When the EU General Data Protection Regulation (GDPR) deadline arrives in May, companies that handle information belonging to European Union residents will have to adhere to a strict new set of guidelines – regardless of whether the company is based within the EU or outside the 28 member countries.
This may be news for some: One in four U.S. cybersecurity professionals believe their firm won’t need to comply with GDPR, according to a recent survey. Organizations that fall under the GDPR mandate could be fined up to 4% of annual global turnover or €20 Million (whichever is greater) in the event of a breach. While this is a worst-case scenario, it should be enough to get the attention of most companies that do business with EU citizens.
Does your company need to comply?
It’s surprising that so many U.S. firms simply aren’t worried, as the GDPR represents a significant change in the way data must be handled.
An important change in the GDPR involves the geographic scope of this new law. To summarize: Article 3 of the GDPR says that if you collect personal data or behavioral information from someone in an EU country, your company is subject to the requirements of the GDPR.
Two points of clarification. First, the law only applies if the data subjects, as the GDPR refers to consumers, are in the EU when the data is collected. This makes sense: EU laws apply in the EU. For EU citizens outside the EU when the data is collected, the GDPR would not apply. Second, a financial transaction doesn’t have to take place for the extended scope of the law to kick in. If the organization just collects “personal data” – aka personally identifiable information (PII) — as part of a marketing survey, for example, then the data would have to be protected GDPR-style.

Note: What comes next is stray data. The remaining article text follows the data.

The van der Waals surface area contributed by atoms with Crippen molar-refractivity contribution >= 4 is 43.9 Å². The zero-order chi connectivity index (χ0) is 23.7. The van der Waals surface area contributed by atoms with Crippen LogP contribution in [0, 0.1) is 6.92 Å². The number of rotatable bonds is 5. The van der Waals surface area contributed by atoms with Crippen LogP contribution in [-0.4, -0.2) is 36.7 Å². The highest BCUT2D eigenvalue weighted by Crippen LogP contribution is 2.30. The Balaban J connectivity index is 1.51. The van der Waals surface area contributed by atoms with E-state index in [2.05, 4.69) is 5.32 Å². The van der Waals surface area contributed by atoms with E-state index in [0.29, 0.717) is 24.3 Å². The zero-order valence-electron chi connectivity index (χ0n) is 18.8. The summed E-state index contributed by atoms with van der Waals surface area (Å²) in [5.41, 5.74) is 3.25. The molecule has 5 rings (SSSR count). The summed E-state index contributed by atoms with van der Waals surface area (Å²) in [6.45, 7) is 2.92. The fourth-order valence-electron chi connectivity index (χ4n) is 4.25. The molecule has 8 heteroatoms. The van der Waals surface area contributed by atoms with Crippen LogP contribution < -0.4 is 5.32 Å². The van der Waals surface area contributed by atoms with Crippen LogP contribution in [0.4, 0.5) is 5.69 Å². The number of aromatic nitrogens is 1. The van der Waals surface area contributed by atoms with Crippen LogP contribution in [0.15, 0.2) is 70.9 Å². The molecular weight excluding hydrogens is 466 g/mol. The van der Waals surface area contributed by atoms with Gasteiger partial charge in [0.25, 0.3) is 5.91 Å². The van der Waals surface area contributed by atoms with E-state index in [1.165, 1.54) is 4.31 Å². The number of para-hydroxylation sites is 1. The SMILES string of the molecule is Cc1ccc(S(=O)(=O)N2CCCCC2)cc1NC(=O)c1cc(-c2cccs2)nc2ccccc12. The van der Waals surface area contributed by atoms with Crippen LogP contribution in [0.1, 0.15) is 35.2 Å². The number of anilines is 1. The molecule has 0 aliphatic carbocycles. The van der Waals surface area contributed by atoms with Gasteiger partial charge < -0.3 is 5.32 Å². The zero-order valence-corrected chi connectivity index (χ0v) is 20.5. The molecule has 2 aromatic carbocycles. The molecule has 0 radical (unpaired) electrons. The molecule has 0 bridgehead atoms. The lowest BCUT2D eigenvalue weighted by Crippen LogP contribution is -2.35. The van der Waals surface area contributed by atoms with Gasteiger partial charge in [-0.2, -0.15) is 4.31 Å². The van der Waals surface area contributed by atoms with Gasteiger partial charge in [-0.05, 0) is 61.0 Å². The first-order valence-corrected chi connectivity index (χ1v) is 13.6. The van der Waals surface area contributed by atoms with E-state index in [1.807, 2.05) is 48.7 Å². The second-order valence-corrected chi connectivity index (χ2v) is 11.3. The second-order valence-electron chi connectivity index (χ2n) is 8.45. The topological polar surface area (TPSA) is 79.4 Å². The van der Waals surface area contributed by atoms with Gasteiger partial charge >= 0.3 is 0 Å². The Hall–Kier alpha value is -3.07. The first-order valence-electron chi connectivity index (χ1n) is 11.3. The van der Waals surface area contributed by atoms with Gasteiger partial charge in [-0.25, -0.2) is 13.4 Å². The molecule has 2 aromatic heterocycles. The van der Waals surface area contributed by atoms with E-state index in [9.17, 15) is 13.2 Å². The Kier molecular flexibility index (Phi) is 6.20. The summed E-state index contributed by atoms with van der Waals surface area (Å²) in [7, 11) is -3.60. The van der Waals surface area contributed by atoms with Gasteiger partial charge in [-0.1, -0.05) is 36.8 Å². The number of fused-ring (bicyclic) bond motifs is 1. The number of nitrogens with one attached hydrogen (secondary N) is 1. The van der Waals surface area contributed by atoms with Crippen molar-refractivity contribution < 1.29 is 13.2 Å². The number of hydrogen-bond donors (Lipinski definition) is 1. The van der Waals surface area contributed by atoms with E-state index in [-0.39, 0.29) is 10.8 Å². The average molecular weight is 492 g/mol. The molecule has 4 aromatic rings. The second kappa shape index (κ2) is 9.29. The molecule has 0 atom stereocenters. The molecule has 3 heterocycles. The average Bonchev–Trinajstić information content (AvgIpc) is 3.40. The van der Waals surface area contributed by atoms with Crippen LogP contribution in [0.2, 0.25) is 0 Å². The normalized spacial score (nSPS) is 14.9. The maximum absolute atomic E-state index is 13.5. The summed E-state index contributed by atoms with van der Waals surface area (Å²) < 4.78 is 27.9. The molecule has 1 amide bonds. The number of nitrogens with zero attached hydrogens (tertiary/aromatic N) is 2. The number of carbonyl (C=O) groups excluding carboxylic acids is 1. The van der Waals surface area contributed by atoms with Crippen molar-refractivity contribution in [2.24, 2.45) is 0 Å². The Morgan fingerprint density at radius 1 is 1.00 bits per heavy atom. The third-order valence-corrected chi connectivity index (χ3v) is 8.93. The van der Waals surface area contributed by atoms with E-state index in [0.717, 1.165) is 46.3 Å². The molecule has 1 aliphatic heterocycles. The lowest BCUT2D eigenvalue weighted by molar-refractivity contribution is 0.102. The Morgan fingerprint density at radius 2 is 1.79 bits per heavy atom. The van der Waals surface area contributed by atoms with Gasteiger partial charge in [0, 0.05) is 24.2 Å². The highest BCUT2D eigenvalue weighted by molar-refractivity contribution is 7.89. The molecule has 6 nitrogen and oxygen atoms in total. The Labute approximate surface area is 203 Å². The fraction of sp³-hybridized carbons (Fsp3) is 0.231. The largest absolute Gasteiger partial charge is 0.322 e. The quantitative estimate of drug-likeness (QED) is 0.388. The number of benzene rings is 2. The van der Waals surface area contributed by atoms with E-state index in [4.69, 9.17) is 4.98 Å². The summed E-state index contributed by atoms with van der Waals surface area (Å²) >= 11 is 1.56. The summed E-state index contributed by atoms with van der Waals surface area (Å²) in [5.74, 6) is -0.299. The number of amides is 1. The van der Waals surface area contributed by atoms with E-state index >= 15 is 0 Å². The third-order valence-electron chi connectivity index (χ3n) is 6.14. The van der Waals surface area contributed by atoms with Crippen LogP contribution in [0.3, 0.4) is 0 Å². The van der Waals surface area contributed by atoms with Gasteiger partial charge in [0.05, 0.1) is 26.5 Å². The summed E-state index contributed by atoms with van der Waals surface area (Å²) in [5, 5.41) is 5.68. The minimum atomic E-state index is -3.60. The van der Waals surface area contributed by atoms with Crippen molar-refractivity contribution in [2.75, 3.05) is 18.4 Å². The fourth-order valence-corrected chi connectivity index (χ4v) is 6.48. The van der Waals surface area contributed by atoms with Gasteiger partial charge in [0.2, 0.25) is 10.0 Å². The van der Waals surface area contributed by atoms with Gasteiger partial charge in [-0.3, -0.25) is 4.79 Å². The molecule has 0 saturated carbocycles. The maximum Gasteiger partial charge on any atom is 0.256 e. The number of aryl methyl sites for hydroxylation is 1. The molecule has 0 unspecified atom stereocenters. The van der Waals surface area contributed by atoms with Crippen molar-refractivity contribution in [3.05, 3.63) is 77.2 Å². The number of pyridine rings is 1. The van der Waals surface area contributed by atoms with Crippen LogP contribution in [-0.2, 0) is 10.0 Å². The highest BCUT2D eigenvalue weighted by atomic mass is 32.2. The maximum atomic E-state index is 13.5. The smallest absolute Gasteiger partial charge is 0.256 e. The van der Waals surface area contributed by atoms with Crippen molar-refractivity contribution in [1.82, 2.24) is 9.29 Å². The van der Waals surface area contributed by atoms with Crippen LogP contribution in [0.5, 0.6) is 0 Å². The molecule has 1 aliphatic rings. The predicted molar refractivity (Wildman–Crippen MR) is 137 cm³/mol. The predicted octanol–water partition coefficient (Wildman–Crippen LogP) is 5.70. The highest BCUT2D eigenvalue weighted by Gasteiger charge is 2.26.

What kinds of U.S.-based companies are likely to fall under the GDPR’s territorial scope?
U.S.-based hospitality, travel, software services and e-commerce companies will need to take a closer look at their online marketing practices. However, any U.S. company that has identified a market in an EU country and has localized online content should review their web operations.
U.S. companies without a physical presence in an EU country typically collect most of the personal data belonging to EU data subjects over the web. Are users in, say, Amsterdam who come across a U.S. website automatically protected by the GDPR? Here’s where the scope of requirements becomes a little more complicated: The organization would have to target a data subject in an EU country. Generic marketing doesn’t count.
For example, a Dutch user who searches the web and finds an English-language webpage written for U.S. consumers or B2B customers would not be covered under the GDPR. However, if the marketing is in the language of that country and there are references to EU users and customers, then the webpage would be considered targeted marketing and the GDPR will apply. Accepting currency of that country and having a domain suffix — say a U.S. website that can be reached with a “.nl” from the Netherlands — would certainly seal the case.
Do your GDPR “homework”